Killing shortcuts

Car navigation systems can be dangerous for pedestrians in residential areas

Published: Wednesday 30 June 1999

 While guiding drivers to quie so far, you've only heard of most accidents taking place on busy roads. But the number of accidents on narrow roads with less traffic can surpass their number on busy streets. In Japan, the ratio of traffic accidents involving the death of infants in the vicinity of their home is already on the rise. And what is responsible for this is the recent improvements in car navigation systems, which guide drivers into quiet side roads and, therefore, increase their contact with local residents, say newspaper reports from Japan.

High-tech navigation systems are now endangering the lives of people in residential areas, while offering drivers an alternative route around traffic jams on highways. Traffic experts say the huge rise in the number of cars using previously unknown shortcuts first began about 10 years ago, when road map publishers started selling "secret by-way atlases". The situation has been further aggravated by recent improvements in car navigation systems, they say.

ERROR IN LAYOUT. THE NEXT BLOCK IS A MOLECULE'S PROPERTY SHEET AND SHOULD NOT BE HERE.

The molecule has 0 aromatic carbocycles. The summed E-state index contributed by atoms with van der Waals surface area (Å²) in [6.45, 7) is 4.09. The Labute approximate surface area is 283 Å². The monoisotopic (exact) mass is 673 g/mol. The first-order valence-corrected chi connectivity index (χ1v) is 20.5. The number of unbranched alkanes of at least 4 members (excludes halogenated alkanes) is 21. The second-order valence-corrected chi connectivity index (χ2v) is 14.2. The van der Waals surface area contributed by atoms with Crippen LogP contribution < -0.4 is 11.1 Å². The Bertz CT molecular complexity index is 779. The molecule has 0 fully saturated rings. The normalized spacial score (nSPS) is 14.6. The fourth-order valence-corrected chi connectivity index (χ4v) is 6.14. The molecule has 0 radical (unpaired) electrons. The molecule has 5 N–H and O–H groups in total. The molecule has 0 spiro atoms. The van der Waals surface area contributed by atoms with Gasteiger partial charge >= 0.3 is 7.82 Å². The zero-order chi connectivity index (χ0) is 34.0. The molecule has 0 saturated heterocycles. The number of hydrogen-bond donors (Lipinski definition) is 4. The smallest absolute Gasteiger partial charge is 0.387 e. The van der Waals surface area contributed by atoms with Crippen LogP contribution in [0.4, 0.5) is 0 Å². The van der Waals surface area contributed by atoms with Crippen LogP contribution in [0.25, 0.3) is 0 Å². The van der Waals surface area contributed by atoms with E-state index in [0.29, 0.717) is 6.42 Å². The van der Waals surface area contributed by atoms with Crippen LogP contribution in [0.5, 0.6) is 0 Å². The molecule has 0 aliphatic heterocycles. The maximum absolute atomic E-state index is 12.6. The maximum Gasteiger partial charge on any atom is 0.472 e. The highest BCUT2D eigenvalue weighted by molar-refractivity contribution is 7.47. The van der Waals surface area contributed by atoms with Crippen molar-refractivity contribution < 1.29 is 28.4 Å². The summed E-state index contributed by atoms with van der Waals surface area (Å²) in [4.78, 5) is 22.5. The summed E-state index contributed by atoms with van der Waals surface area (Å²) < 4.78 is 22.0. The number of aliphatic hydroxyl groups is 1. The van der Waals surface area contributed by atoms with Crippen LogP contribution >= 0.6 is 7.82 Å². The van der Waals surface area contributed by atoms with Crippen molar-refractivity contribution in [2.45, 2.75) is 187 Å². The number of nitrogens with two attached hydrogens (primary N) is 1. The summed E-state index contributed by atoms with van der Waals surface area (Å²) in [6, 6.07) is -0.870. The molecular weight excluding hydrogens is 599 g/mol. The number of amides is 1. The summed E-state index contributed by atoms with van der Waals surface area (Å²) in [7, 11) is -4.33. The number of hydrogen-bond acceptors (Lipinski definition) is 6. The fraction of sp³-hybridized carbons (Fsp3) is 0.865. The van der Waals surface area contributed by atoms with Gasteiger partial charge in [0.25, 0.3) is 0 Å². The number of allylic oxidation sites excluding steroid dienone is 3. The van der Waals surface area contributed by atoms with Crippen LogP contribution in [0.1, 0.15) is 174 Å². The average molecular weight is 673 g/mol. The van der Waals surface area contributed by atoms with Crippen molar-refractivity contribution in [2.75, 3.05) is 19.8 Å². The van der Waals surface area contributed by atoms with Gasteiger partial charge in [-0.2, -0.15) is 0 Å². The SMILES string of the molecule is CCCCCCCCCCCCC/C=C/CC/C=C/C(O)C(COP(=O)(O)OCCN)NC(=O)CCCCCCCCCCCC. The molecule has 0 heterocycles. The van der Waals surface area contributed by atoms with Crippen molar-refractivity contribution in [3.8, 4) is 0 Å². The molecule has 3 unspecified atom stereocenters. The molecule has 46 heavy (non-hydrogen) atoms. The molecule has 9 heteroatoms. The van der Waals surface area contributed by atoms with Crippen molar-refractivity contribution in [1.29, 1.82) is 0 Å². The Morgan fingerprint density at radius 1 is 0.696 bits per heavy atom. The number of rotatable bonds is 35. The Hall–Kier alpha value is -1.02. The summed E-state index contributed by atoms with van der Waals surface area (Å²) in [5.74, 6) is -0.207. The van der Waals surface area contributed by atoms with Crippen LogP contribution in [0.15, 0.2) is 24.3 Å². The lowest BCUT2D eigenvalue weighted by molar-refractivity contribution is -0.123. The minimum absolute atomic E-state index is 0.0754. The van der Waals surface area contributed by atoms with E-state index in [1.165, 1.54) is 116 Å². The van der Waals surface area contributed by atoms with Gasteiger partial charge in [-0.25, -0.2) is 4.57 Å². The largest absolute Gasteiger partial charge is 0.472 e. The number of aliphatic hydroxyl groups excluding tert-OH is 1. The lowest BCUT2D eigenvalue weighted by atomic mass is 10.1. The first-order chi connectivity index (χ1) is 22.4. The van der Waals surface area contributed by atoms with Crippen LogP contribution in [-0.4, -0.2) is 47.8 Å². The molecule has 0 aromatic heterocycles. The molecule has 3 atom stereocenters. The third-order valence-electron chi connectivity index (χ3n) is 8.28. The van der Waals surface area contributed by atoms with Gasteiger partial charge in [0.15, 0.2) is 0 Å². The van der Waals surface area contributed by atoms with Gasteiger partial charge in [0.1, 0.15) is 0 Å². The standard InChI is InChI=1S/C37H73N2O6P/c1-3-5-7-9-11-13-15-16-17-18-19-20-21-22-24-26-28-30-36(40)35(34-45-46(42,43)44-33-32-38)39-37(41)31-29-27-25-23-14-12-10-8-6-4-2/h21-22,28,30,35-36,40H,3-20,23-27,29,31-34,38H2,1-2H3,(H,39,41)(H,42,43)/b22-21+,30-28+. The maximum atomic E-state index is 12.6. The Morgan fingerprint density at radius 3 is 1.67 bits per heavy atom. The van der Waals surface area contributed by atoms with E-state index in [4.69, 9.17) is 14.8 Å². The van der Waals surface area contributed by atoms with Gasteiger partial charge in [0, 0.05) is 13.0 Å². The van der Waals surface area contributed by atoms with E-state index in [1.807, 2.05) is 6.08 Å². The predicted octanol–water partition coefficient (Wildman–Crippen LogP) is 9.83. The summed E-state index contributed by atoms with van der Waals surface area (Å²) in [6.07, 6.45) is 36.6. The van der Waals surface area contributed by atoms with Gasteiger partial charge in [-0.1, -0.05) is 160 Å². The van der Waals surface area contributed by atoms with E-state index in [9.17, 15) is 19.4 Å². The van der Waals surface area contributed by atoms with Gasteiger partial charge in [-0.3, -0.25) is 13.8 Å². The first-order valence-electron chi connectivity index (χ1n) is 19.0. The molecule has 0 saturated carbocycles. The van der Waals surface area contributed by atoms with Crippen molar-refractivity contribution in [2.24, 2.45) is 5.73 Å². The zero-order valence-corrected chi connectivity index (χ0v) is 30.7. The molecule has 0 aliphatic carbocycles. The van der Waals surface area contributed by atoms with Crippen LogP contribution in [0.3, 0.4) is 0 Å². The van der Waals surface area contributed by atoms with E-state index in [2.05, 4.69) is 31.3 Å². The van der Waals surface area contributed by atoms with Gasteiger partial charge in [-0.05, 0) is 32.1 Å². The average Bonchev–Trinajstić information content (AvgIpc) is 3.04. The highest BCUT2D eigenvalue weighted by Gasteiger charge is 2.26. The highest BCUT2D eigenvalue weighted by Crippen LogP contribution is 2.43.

Navigation systems, when properly used, guide drivers to their destination without getting lost. With the Vehicle Information and Communication System ( vics ), introduced three years ago, information on traffic jams, road work and other traffic problems is transmitted to the system. Manufacturers use vics to find routes to bypass traffic.

There are regulations on what can be displayed in car navigation systems. The Japan Automobile Manufacturers Association stipulates that streets with a width of less than 5.5 metres should not be displayed when vehicles are in motion. However, this means that narrow roads can be displayed when vehicles stop.

According to the Institute for Traffic Accident Research and Data Analysis in Tokyo, the majority of infant traffic deaths result from accidents that take place in the vicinity of the children's homes. In the case of pre-school children, those who died in accidents within 100 metres of their homes accounted for 49 per cent of the total in 1988. But the figure increased to 53 per cent in 1993 and 57 per cent in 1997.

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